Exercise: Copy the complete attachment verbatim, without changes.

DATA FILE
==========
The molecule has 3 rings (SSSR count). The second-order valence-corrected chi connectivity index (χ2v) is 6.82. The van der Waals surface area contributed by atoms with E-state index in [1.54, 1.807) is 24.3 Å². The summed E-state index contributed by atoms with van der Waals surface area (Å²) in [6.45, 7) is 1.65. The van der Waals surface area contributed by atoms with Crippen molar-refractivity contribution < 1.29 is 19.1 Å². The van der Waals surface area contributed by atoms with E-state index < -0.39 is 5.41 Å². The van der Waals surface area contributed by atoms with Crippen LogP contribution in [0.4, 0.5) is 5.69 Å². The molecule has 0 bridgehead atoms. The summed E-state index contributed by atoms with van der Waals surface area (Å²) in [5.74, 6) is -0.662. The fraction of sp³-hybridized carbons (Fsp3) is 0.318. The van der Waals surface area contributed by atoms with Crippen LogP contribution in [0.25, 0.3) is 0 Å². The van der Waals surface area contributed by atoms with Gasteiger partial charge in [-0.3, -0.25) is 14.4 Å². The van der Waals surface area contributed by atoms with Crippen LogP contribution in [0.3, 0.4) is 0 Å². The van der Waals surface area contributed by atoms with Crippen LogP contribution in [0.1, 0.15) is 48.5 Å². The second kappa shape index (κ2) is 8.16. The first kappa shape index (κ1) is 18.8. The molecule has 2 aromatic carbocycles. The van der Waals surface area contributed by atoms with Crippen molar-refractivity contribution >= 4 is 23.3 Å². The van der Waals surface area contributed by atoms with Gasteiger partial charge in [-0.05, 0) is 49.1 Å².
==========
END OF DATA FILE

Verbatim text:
The molecule has 3 rings (SSSR count). The second-order valence-corrected chi connectivity index (χ2v) is 6.82. The van der Waals surface area contributed by atoms with E-state index in [1.54, 1.807) is 24.3 Å². The summed E-state index contributed by atoms with van der Waals surface area (Å²) in [6.45, 7) is 1.65. The van der Waals surface area contributed by atoms with Crippen molar-refractivity contribution < 1.29 is 19.1 Å². The van der Waals surface area contributed by atoms with E-state index < -0.39 is 5.41 Å². The van der Waals surface area contributed by atoms with Crippen LogP contribution in [0.4, 0.5) is 5.69 Å². The molecule has 0 bridgehead atoms. The summed E-state index contributed by atoms with van der Waals surface area (Å²) in [5.74, 6) is -0.662. The fraction of sp³-hybridized carbons (Fsp3) is 0.318. The van der Waals surface area contributed by atoms with Crippen LogP contribution in [0.25, 0.3) is 0 Å². The van der Waals surface area contributed by atoms with Gasteiger partial charge in [-0.3, -0.25) is 14.4 Å². The van der Waals surface area contributed by atoms with Crippen LogP contribution in [0.3, 0.4) is 0 Å². The van der Waals surface area contributed by atoms with Crippen LogP contribution in [0.1, 0.15) is 48.5 Å². The second kappa shape index (κ2) is 8.16. The first kappa shape index (κ1) is 18.8. The molecule has 2 aromatic carbocycles. The van der Waals surface area contributed by atoms with Crippen molar-refractivity contribution >= 4 is 23.3 Å². The van der Waals surface area contributed by atoms with Gasteiger partial charge in [-0.05, 0) is 49.1 Å².